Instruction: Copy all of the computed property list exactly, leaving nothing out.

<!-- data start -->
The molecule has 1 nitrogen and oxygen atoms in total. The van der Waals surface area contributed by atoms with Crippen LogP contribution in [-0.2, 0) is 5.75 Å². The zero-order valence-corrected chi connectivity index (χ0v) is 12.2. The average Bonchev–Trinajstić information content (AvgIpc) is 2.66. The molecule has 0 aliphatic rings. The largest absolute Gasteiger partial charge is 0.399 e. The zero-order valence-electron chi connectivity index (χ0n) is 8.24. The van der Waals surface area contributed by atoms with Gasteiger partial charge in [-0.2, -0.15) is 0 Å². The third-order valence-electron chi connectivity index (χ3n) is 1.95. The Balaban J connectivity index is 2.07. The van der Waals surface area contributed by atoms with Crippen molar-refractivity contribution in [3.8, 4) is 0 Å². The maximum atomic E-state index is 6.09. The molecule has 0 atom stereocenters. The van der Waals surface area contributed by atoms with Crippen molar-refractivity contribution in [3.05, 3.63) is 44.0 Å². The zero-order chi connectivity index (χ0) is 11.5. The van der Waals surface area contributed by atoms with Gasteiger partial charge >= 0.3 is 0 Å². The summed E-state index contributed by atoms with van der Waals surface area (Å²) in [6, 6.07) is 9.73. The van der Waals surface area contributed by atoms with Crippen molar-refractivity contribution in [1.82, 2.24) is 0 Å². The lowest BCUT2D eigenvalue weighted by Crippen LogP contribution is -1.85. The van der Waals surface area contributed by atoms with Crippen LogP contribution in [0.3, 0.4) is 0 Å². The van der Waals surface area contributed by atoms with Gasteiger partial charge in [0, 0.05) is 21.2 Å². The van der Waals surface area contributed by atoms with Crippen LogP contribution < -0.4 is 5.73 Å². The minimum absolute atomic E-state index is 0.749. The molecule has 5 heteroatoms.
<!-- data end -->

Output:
The molecule has 1 nitrogen and oxygen atoms in total. The van der Waals surface area contributed by atoms with Crippen LogP contribution in [-0.2, 0) is 5.75 Å². The zero-order valence-corrected chi connectivity index (χ0v) is 12.2. The average Bonchev–Trinajstić information content (AvgIpc) is 2.66. The molecule has 0 aliphatic rings. The largest absolute Gasteiger partial charge is 0.399 e. The zero-order valence-electron chi connectivity index (χ0n) is 8.24. The van der Waals surface area contributed by atoms with Gasteiger partial charge in [-0.2, -0.15) is 0 Å². The third-order valence-electron chi connectivity index (χ3n) is 1.95. The Balaban J connectivity index is 2.07. The van der Waals surface area contributed by atoms with Crippen molar-refractivity contribution in [3.8, 4) is 0 Å². The maximum atomic E-state index is 6.09. The molecule has 0 atom stereocenters. The van der Waals surface area contributed by atoms with Crippen molar-refractivity contribution in [3.05, 3.63) is 44.0 Å². The zero-order chi connectivity index (χ0) is 11.5. The van der Waals surface area contributed by atoms with Gasteiger partial charge >= 0.3 is 0 Å². The summed E-state index contributed by atoms with van der Waals surface area (Å²) in [6, 6.07) is 9.73. The van der Waals surface area contributed by atoms with Crippen molar-refractivity contribution in [1.82, 2.24) is 0 Å². The lowest BCUT2D eigenvalue weighted by Crippen LogP contribution is -1.85. The van der Waals surface area contributed by atoms with Crippen LogP contribution in [0.3, 0.4) is 0 Å². The van der Waals surface area contributed by atoms with Gasteiger partial charge in [0, 0.05) is 21.2 Å². The van der Waals surface area contributed by atoms with Crippen LogP contribution < -0.4 is 5.73 Å². The minimum absolute atomic E-state index is 0.749. The molecule has 5 heteroatoms.